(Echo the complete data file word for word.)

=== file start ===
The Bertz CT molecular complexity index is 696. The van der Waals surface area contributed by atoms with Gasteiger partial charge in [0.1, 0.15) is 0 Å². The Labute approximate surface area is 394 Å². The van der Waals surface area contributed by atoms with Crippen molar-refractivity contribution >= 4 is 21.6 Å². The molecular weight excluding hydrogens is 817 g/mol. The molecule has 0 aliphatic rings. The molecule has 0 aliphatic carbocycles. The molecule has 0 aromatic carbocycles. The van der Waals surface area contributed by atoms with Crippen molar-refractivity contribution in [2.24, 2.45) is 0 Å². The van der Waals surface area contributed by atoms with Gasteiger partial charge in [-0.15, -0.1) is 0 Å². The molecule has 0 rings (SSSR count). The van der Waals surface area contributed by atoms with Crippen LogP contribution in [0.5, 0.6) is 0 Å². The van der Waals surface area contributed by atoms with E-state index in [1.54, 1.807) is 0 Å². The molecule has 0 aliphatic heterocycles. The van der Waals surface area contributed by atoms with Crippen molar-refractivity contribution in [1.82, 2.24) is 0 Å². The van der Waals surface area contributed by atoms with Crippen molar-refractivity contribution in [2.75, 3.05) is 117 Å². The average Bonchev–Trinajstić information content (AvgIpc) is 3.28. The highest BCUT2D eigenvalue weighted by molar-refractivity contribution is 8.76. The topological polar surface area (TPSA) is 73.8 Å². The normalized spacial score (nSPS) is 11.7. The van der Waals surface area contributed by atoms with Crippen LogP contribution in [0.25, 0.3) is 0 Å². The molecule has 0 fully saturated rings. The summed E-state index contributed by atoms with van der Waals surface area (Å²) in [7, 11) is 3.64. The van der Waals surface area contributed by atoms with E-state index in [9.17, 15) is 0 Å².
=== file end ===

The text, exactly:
The Bertz CT molecular complexity index is 696. The van der Waals surface area contributed by atoms with Gasteiger partial charge in [0.1, 0.15) is 0 Å². The Labute approximate surface area is 394 Å². The van der Waals surface area contributed by atoms with Crippen molar-refractivity contribution >= 4 is 21.6 Å². The molecular weight excluding hydrogens is 817 g/mol. The molecule has 0 aliphatic rings. The molecule has 0 aliphatic carbocycles. The molecule has 0 aromatic carbocycles. The van der Waals surface area contributed by atoms with Crippen molar-refractivity contribution in [2.24, 2.45) is 0 Å². The van der Waals surface area contributed by atoms with Gasteiger partial charge in [-0.15, -0.1) is 0 Å². The molecule has 0 rings (SSSR count). The van der Waals surface area contributed by atoms with Crippen LogP contribution in [0.5, 0.6) is 0 Å². The van der Waals surface area contributed by atoms with E-state index in [1.54, 1.807) is 0 Å². The molecule has 0 aliphatic heterocycles. The van der Waals surface area contributed by atoms with Crippen molar-refractivity contribution in [1.82, 2.24) is 0 Å². The van der Waals surface area contributed by atoms with Crippen molar-refractivity contribution in [2.75, 3.05) is 117 Å². The average Bonchev–Trinajstić information content (AvgIpc) is 3.28. The highest BCUT2D eigenvalue weighted by molar-refractivity contribution is 8.76. The topological polar surface area (TPSA) is 73.8 Å². The normalized spacial score (nSPS) is 11.7. The van der Waals surface area contributed by atoms with Crippen LogP contribution in [0.25, 0.3) is 0 Å². The molecule has 0 fully saturated rings. The summed E-state index contributed by atoms with van der Waals surface area (Å²) in [7, 11) is 3.64. The van der Waals surface area contributed by atoms with E-state index in [9.17, 15) is 0 Å².